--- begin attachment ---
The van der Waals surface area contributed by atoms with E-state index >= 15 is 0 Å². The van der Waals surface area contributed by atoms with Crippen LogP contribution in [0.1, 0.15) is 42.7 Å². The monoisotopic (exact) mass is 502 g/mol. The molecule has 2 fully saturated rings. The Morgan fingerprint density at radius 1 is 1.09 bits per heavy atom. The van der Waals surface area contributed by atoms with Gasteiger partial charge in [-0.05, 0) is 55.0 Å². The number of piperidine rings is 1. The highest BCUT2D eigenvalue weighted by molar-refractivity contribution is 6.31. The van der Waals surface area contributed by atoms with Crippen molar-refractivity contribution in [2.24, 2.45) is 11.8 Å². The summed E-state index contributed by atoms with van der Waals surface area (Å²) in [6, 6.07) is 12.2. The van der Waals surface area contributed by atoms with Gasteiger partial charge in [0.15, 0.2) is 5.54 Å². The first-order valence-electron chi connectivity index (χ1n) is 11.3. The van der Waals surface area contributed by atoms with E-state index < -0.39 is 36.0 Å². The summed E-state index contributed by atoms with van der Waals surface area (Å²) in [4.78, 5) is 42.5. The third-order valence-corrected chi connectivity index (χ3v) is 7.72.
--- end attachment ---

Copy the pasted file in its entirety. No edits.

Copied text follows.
The van der Waals surface area contributed by atoms with E-state index >= 15 is 0 Å². The van der Waals surface area contributed by atoms with Crippen LogP contribution in [0.1, 0.15) is 42.7 Å². The monoisotopic (exact) mass is 502 g/mol. The molecule has 2 fully saturated rings. The Morgan fingerprint density at radius 1 is 1.09 bits per heavy atom. The van der Waals surface area contributed by atoms with Gasteiger partial charge in [-0.05, 0) is 55.0 Å². The number of piperidine rings is 1. The highest BCUT2D eigenvalue weighted by molar-refractivity contribution is 6.31. The van der Waals surface area contributed by atoms with Crippen molar-refractivity contribution in [2.24, 2.45) is 11.8 Å². The summed E-state index contributed by atoms with van der Waals surface area (Å²) in [6, 6.07) is 12.2. The van der Waals surface area contributed by atoms with Gasteiger partial charge in [0.15, 0.2) is 5.54 Å². The first-order valence-electron chi connectivity index (χ1n) is 11.3. The van der Waals surface area contributed by atoms with E-state index < -0.39 is 36.0 Å². The summed E-state index contributed by atoms with van der Waals surface area (Å²) in [4.78, 5) is 42.5. The third-order valence-corrected chi connectivity index (χ3v) is 7.72.